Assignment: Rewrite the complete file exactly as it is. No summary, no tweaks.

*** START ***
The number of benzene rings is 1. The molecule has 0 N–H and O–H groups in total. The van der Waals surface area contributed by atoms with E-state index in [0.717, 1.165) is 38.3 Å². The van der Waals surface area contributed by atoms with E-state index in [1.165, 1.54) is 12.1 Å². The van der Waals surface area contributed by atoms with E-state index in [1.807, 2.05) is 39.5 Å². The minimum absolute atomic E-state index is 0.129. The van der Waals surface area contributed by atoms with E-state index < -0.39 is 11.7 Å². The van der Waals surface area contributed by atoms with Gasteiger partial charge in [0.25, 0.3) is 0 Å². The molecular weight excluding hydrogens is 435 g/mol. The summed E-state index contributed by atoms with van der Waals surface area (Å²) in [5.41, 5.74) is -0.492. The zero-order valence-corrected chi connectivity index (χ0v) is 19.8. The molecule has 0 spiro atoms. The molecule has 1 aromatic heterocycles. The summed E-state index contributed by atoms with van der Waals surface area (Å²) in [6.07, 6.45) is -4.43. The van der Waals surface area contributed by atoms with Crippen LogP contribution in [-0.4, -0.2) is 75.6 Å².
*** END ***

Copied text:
The number of benzene rings is 1. The molecule has 0 N–H and O–H groups in total. The van der Waals surface area contributed by atoms with E-state index in [0.717, 1.165) is 38.3 Å². The van der Waals surface area contributed by atoms with E-state index in [1.165, 1.54) is 12.1 Å². The van der Waals surface area contributed by atoms with E-state index in [1.807, 2.05) is 39.5 Å². The minimum absolute atomic E-state index is 0.129. The van der Waals surface area contributed by atoms with E-state index < -0.39 is 11.7 Å². The van der Waals surface area contributed by atoms with Gasteiger partial charge in [0.25, 0.3) is 0 Å². The molecular weight excluding hydrogens is 435 g/mol. The summed E-state index contributed by atoms with van der Waals surface area (Å²) in [5.41, 5.74) is -0.492. The zero-order valence-corrected chi connectivity index (χ0v) is 19.8. The molecule has 0 spiro atoms. The molecule has 1 aromatic heterocycles. The summed E-state index contributed by atoms with van der Waals surface area (Å²) in [6.07, 6.45) is -4.43. The van der Waals surface area contributed by atoms with Crippen LogP contribution in [-0.4, -0.2) is 75.6 Å².